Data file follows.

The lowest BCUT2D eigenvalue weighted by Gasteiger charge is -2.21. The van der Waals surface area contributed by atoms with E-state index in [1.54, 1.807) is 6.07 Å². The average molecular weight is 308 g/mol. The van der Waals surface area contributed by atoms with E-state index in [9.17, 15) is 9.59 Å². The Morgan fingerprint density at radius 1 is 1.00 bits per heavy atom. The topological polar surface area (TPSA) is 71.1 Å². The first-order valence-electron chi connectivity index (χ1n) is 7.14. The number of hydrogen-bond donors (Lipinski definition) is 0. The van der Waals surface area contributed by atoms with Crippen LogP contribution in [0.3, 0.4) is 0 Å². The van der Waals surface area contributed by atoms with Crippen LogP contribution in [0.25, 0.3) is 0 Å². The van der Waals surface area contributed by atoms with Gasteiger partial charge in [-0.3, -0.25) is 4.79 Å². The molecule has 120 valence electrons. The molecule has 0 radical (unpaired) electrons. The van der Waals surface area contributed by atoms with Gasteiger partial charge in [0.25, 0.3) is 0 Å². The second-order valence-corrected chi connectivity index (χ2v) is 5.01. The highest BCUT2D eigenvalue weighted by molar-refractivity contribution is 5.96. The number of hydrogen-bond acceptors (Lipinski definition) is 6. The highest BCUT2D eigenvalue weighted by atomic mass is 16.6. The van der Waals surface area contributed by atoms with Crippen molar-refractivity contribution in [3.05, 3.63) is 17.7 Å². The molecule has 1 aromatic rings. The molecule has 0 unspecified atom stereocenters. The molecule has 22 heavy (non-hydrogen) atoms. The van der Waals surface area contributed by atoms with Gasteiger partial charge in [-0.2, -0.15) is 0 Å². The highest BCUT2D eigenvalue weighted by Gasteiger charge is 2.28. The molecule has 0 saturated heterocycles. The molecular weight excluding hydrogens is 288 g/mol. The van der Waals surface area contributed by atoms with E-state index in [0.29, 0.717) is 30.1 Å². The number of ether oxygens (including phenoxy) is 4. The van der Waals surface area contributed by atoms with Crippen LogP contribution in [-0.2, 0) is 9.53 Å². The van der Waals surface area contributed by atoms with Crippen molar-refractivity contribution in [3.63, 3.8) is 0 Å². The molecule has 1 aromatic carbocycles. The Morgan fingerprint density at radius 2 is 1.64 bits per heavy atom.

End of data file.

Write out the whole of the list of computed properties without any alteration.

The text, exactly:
The lowest BCUT2D eigenvalue weighted by Gasteiger charge is -2.21. The van der Waals surface area contributed by atoms with E-state index in [1.54, 1.807) is 6.07 Å². The average molecular weight is 308 g/mol. The van der Waals surface area contributed by atoms with E-state index in [9.17, 15) is 9.59 Å². The Morgan fingerprint density at radius 1 is 1.00 bits per heavy atom. The topological polar surface area (TPSA) is 71.1 Å². The first-order valence-electron chi connectivity index (χ1n) is 7.14. The number of hydrogen-bond donors (Lipinski definition) is 0. The van der Waals surface area contributed by atoms with Crippen LogP contribution in [0.3, 0.4) is 0 Å². The van der Waals surface area contributed by atoms with Crippen LogP contribution in [0.25, 0.3) is 0 Å². The van der Waals surface area contributed by atoms with Gasteiger partial charge in [-0.3, -0.25) is 4.79 Å². The molecule has 120 valence electrons. The molecule has 0 radical (unpaired) electrons. The van der Waals surface area contributed by atoms with Gasteiger partial charge in [0.25, 0.3) is 0 Å². The second-order valence-corrected chi connectivity index (χ2v) is 5.01. The highest BCUT2D eigenvalue weighted by molar-refractivity contribution is 5.96. The number of hydrogen-bond acceptors (Lipinski definition) is 6. The highest BCUT2D eigenvalue weighted by atomic mass is 16.6. The van der Waals surface area contributed by atoms with Crippen molar-refractivity contribution in [3.05, 3.63) is 17.7 Å². The molecule has 1 aromatic rings. The molecule has 0 unspecified atom stereocenters. The molecule has 22 heavy (non-hydrogen) atoms. The van der Waals surface area contributed by atoms with Gasteiger partial charge in [-0.2, -0.15) is 0 Å². The highest BCUT2D eigenvalue weighted by Gasteiger charge is 2.28. The molecule has 0 saturated heterocycles. The molecular weight excluding hydrogens is 288 g/mol. The van der Waals surface area contributed by atoms with E-state index in [0.29, 0.717) is 30.1 Å². The number of ether oxygens (including phenoxy) is 4. The van der Waals surface area contributed by atoms with Crippen LogP contribution in [-0.2, 0) is 9.53 Å². The van der Waals surface area contributed by atoms with Crippen molar-refractivity contribution in [3.63, 3.8) is 0 Å². The molecule has 1 aromatic carbocycles. The Morgan fingerprint density at radius 2 is 1.64 bits per heavy atom.